Thinking back to Batya Friedman (of UW's @TechPolicyLab and Value Sensitive Design Lab)'s great keynote at #NAACL2022. She ended with some really valuable ideas for going forward, in these slides:

Here, I really appreciated 3 "Think outside the AI/ML box".

>> Screenshot of slide, with t...
As societies and as scientific communities, we are surely better served by exploring multiple paths rather than piling all resources (funding, researcher time & ingenuity) on MOAR DATA, MOAR COMPUTE! Friedman points out that this is *environmentally* urgent as well.

Where above she draws on the lessons of nuclear power (what other robust sources of non-fossil energy would we have now, if we'd spread our search more broadly back then?) here she draws on the lessons of plastics: they are key for some use case (esp medical). >> Screenshot of slide, with t...
Similarly, there may be life-critical or other important cases where AI/ML really is the best bet, and we can decide to use it there, being mindful that we are using something that has impactful materiality and so should be used sparingly.

Finally, I really appreciated this message of responsibility of the public. How we talk about these things matters, because we need to be empowering the public to make good decisions around regulation.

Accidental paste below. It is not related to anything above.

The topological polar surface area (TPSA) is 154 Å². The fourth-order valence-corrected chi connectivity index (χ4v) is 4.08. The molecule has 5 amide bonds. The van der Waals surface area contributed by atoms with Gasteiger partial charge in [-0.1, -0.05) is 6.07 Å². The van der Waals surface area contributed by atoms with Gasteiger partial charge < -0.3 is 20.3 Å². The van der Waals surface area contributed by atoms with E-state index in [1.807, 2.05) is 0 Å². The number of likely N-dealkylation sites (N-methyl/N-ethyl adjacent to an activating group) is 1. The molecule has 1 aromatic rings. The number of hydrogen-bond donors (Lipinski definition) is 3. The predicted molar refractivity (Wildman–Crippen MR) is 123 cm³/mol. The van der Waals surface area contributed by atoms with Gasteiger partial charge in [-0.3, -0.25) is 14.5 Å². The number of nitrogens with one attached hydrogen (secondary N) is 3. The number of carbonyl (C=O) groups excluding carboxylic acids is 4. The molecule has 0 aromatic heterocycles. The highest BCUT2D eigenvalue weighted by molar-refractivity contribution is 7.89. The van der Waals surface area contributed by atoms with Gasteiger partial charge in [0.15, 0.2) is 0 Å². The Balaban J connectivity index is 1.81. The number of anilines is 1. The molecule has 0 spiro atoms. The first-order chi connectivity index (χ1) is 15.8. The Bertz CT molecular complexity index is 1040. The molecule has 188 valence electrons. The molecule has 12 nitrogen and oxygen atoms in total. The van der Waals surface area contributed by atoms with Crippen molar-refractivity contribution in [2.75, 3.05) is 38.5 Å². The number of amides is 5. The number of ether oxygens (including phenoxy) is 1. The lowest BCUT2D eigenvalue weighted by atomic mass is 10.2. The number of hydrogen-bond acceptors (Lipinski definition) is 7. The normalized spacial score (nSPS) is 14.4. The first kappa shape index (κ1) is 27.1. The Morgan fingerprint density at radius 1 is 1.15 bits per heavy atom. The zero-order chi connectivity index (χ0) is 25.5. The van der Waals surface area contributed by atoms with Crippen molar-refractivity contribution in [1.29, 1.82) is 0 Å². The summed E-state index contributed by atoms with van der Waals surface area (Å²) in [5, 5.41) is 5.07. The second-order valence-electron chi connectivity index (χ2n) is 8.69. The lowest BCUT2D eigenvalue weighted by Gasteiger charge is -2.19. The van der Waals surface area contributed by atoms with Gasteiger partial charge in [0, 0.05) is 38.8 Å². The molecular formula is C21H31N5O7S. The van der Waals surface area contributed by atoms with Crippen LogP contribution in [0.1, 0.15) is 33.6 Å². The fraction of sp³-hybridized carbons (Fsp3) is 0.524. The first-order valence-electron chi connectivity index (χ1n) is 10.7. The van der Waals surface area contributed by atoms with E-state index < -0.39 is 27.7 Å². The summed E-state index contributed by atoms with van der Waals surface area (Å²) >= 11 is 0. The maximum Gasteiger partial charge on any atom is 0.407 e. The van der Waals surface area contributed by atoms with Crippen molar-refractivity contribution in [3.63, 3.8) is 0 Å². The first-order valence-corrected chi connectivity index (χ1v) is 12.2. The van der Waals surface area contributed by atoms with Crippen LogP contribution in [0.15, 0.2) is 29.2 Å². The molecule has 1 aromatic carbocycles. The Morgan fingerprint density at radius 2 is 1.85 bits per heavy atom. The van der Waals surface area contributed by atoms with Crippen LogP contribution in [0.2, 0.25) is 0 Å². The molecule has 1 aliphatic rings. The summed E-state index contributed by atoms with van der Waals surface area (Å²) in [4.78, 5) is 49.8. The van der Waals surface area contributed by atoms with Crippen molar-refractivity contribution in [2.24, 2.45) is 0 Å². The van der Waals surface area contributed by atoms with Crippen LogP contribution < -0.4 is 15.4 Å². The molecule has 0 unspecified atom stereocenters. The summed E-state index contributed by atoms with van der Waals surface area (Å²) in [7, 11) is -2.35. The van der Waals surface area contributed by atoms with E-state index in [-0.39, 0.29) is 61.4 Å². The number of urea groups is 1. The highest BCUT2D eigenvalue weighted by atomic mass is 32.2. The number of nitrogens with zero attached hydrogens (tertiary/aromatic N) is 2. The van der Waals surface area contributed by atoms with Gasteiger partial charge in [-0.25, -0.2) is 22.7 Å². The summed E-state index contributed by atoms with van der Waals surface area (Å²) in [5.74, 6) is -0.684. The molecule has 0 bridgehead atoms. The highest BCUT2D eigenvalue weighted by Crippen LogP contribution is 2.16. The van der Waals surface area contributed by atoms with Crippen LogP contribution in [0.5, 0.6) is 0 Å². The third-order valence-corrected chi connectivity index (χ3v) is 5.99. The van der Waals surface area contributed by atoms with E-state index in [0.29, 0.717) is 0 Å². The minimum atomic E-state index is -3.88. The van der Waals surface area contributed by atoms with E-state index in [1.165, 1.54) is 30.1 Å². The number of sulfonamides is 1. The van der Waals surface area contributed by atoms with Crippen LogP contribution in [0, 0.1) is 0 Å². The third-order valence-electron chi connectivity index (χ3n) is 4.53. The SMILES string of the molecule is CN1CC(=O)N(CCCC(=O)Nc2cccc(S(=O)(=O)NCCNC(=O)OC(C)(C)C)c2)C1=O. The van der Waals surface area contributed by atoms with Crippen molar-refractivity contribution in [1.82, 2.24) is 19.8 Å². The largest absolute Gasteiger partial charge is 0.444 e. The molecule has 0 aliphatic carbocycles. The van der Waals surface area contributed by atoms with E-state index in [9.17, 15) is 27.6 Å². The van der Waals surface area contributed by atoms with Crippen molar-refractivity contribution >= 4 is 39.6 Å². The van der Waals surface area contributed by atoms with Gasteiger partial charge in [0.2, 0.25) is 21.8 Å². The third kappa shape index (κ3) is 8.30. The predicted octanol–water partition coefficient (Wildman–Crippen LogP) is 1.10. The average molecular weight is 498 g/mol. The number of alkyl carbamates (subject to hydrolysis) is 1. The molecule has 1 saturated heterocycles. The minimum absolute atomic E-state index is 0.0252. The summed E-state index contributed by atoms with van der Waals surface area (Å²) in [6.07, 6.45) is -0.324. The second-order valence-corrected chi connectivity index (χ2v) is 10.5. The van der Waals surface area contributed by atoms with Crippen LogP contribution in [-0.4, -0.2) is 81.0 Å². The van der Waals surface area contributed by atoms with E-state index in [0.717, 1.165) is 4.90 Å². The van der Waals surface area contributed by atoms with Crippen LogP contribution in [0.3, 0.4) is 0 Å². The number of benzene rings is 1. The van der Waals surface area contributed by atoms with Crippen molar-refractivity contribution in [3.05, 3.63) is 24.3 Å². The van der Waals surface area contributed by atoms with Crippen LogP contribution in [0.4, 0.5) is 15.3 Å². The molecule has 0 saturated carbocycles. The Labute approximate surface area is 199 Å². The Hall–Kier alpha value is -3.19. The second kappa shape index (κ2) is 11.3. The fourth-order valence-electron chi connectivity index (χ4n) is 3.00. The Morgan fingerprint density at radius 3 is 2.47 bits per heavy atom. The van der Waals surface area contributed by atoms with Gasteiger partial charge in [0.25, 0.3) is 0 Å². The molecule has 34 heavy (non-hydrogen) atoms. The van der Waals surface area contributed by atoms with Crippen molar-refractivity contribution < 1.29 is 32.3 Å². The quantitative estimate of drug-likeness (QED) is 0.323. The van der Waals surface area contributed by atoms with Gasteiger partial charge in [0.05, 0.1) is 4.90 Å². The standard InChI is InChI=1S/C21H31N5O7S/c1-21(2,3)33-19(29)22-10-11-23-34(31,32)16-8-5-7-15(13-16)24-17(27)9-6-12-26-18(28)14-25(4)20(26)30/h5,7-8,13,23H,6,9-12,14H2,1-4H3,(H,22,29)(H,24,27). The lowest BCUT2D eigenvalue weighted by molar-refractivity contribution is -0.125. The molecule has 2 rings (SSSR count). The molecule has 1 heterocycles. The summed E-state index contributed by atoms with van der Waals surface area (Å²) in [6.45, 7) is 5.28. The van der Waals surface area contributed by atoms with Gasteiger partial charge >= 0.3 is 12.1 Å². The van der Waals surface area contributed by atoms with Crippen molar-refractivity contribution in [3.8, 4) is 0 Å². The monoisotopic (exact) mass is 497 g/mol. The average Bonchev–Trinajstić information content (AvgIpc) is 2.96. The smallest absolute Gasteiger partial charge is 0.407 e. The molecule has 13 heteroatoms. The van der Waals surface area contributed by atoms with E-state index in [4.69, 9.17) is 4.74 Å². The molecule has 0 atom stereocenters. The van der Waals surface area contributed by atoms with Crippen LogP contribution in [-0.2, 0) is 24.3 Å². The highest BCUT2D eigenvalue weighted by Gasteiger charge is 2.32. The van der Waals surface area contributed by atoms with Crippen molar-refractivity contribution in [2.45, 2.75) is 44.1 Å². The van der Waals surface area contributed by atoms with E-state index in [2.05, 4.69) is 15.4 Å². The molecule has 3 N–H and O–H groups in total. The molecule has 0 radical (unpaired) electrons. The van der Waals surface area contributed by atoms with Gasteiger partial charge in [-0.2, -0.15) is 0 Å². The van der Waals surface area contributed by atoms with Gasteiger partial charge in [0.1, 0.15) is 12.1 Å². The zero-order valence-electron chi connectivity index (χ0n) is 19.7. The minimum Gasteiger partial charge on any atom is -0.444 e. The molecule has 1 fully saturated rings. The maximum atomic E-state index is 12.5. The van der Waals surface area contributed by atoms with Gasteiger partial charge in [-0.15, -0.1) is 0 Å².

>> Screenshot of slide, with h...
As an example, she gives an alternative visualization of "the cloud" that makes its materiality more apparent (but still feels some steps removed from e.g. the mining operations required to create that equipment).

>> Pencil drawing where the ou...
Friedman's emphasis was on materiality & the environment, but this point holds equally true for the way we communicate about what so-called "AI" does, how it relates to data, etc.

Thanks again to Batya for such a great talk and to #NAACL2022 for bringing her to us!

• • •

Missing some Tweet in this thread? You can try to force a refresh

Keep Current with Emily M. Bender

Emily M. Bender Profile picture

Stay in touch and get notified when new unrolls are available from this author!

Read all threads

This Thread may be Removed Anytime!


Twitter may remove this content at anytime! Save it as PDF for later use!

Try unrolling a thread yourself!

how to unroll video
  1. Follow @ThreadReaderApp to mention us!

  2. From a Twitter thread mention us with a keyword "unroll"
@threadreaderapp unroll

Practice here first or read more on our help page!